Page:Primitive Culture Vol 1.djvu/143

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in Europe, we can hardly go to a better place than our own country; a proper English term for it is 'reading the speal-bone' (speal = espaule). In Ireland, Camden describes the looking through the blade-bone of a sheep, to find a dark spot which foretells a death, and Drayton thus commemorates the art in his Polyolbion: —

'By th' shoulder of a ram from off the right side par'd, Which usually they boile, the spade-bone being bar'd, Which when the wizard takes, and gazing therupon Things long to come foreshowes, as things done long agone.'[1]

Chiromancy, or palmistry, seems much like this, though it is also mixed up with astrology. It flourished in ancient Greece and Italy as it still does in India, where to say, 'It is written on the palms of my hands,' is a usual way of expressing a sense of inevitable fate. Chiromancy traces in the markings of the palm a line of fortune and a line of life, finds proof of melancholy in the intersections on the saturnine mount, presages sorrow and death from black spots in the finger-nails, and at last, having exhausted the powers of this childish symbolism, it completes its system by details of which the absurdity is no longer relieved by even an ideal sense. The art has its modern votaries not merely among Gypsy fortune-tellers, but in what is called 'good society.'[2]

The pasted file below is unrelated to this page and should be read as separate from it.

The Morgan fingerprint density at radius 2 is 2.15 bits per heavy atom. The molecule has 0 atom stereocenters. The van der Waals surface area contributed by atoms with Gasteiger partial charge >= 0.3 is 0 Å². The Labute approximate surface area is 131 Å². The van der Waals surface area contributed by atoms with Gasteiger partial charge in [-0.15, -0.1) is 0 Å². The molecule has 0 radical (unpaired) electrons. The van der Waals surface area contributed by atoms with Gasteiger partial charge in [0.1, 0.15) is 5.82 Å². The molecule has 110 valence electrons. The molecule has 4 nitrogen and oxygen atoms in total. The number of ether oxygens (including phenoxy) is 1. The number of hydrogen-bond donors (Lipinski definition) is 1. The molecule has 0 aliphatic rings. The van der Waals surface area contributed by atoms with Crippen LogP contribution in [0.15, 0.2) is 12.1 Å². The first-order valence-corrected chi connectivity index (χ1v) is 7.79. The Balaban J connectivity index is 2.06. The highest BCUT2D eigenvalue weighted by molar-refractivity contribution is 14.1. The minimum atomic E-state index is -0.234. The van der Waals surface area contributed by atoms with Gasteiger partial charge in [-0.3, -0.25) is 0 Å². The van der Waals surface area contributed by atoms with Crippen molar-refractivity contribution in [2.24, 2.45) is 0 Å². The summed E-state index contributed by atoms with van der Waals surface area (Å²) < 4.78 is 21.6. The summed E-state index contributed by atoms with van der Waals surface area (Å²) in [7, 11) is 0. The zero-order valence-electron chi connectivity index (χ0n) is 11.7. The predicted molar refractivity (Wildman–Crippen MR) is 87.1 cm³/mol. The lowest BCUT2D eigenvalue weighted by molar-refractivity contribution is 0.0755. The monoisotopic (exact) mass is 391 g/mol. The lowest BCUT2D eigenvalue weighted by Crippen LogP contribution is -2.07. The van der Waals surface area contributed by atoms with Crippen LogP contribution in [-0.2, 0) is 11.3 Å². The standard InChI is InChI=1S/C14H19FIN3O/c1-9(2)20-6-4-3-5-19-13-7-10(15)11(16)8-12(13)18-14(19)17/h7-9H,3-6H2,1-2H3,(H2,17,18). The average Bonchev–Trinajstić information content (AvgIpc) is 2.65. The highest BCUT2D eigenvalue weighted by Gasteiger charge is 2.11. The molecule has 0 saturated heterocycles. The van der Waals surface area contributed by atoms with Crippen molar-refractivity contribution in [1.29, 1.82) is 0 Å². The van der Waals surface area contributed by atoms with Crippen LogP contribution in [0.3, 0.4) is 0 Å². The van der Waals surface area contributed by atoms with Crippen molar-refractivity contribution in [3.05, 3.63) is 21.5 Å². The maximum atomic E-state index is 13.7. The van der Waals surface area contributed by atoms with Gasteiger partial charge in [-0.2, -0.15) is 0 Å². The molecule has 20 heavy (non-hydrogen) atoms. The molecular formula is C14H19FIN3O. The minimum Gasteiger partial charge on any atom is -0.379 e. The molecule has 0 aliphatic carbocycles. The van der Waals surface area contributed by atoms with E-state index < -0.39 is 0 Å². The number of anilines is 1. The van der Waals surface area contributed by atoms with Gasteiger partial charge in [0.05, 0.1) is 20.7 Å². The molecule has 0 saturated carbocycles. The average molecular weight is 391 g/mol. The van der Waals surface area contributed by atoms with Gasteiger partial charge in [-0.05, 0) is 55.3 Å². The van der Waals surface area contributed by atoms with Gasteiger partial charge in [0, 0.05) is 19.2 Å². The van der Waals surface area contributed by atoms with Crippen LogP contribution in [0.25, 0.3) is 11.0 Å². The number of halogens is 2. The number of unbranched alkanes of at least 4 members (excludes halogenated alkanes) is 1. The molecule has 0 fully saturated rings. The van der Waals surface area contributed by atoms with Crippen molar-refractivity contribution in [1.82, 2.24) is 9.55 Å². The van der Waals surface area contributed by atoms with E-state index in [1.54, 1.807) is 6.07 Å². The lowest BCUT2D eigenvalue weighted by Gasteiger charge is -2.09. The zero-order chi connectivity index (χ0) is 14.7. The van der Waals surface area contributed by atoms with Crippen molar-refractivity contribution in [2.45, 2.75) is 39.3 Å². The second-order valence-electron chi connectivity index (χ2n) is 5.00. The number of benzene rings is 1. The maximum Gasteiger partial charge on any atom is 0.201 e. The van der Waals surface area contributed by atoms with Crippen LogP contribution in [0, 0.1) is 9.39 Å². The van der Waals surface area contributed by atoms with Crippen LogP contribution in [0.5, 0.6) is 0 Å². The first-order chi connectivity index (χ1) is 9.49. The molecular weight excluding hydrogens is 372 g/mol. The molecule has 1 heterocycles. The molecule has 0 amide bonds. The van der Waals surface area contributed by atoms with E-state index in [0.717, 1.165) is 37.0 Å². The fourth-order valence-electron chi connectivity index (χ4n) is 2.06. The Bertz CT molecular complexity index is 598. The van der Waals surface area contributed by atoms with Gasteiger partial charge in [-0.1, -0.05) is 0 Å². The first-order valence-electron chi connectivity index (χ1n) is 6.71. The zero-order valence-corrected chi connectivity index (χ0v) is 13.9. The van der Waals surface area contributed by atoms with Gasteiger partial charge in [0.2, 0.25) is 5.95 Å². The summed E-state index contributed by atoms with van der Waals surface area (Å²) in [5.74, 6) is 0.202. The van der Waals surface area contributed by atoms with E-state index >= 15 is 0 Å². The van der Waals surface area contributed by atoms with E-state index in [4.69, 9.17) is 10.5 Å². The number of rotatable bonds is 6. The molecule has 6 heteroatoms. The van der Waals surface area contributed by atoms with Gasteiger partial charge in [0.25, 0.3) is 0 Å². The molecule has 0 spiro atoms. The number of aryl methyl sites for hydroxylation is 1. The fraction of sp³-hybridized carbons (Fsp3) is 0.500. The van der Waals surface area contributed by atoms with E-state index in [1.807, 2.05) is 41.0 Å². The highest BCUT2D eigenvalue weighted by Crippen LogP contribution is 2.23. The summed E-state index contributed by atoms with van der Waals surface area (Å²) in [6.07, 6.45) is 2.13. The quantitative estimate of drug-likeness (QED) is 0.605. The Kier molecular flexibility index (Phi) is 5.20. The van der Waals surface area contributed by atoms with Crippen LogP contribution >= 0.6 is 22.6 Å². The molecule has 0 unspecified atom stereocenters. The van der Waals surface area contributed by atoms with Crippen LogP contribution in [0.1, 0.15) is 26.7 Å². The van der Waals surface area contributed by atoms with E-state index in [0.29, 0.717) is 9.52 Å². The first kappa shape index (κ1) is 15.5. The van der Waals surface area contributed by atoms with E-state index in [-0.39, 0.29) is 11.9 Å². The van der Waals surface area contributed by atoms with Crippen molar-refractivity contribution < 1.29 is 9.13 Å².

It may again and again thus be noticed in magic arts, that the association of ideas is obvious up to a certain point. Thus when the New Zealand sorcerer took omens by the way his divining sticks (guided by spirits) fell, he quite naturally said it was a good omen if the stick representing his own tribe fell on top of that representing the enemy, and vice versâ. Zulu diviners still work a similar process with their magical pieces of stick, which rise to say yes and

    vol. vii. p. 65; Grimm, 'D. M.' p. 1067; R. F. Burton, 'Sindh,' p. 189; M. A. Walker, 'Macedonia,' p. 169.

  1. Brand, vol. iii. p. 339; Forbes Leslie, vol. ii. p. 491.
  2. Maury, 'Magie, &c.', p. 74; Brand, vol. iii. p. 348, &c. See figure in Cornelius Agrippa, 'De Occult. Philosoph,' ii. 27.